• Ministers declared a conflict during a meeting on 135 occasions during that period
  • Arrangements were made for Ministers not to receive papers on an issue on which they were conflicted on 8 occasions during that period
  • Ministerial decisions were transferred to other Ministers 42 times to avoid a conflict of interest
  • No Minister ever transferred a conflicted decision to a department
Note that conflicts can be very broad (such as an entire industry), or very narrow (such as a particular company). Some conflicts are also portfolio based e.g. for shareholding Ministers in SOEs. Sadly the information is vague, because the Cabinet Office believes all real details must be withheld so that Ministers declare such conflicts in future, but there's still some interesting stuff there, and enough to allow real journalists to do some digging if they want to. Craig Foss and Amy Adams declared extensive corporate conflicts. Anne Tolley declared a personal conflict of interest in a particular Ministry of Education property, and Paula Bennett did the same about an organization potentially eligible to receive crown funding. In both cases the decision was transferred, but it would be interesting to know the details and how the decision (if any) turned out.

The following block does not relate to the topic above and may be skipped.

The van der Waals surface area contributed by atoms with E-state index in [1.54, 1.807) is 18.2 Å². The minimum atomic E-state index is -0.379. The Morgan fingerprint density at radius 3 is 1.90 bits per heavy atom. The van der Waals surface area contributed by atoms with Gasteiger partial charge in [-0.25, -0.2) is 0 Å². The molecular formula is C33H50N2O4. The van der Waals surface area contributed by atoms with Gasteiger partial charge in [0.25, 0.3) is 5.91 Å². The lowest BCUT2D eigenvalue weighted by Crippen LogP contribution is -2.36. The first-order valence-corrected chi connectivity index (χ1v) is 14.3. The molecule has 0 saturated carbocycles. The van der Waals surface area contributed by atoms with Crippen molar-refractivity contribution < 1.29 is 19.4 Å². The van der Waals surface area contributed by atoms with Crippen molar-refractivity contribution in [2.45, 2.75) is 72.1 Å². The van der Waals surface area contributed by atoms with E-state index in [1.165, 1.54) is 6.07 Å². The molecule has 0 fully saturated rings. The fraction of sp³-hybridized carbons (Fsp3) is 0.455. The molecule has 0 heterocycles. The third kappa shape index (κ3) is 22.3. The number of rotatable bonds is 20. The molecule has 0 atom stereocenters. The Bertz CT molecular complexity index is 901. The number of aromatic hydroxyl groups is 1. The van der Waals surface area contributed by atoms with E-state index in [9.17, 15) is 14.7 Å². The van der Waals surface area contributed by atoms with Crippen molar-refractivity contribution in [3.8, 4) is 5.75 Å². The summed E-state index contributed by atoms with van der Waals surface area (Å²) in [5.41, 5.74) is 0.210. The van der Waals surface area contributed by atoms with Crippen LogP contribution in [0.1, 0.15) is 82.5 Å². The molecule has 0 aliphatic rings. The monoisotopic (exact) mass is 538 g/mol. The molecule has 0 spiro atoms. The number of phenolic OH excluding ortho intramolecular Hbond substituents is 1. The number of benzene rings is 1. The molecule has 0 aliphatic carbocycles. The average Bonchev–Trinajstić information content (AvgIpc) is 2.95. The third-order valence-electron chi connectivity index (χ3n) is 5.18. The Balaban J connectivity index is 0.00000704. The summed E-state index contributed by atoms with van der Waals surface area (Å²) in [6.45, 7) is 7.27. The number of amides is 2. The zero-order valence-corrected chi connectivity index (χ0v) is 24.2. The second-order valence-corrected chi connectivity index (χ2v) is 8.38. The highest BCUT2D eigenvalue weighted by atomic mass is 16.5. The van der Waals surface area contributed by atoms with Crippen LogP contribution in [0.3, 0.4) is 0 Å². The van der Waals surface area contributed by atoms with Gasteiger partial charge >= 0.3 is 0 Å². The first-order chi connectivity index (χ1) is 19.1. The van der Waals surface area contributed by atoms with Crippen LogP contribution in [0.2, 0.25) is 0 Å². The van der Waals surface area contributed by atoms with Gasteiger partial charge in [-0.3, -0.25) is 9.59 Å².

Pure waste

Last week the government ended its persecution of the Waihopai Three. So how much did this pointless exercise in vengeance cost? $93,000 according to an OIA request lodged through FYI. $87,000 of that will be billed to the GCSB; the remainder is time which will be written off by Crown Law.

This is pure waste. The damages claim against the protesters would not have achieved anything, as they had no money to extract. All it was was revenge for the GCSB's deflated ego. You can judge whether that was an appropriate use of taxpayer's money at the ballot box later this year.

Taken for a ride

Last year, the government agreed to subsidise foreign-owned Rio Tinto to the tune of $30 million. At the time they were pleading poverty; now its clear that they played us for suckers:

In a year where its aluminium subsidiary was able to extract a $30m payout from New Zealand taxpayers, world mining giant Rio Tinto has delivered a larger than expected profit and dividend - despite the prices of most of its products falling.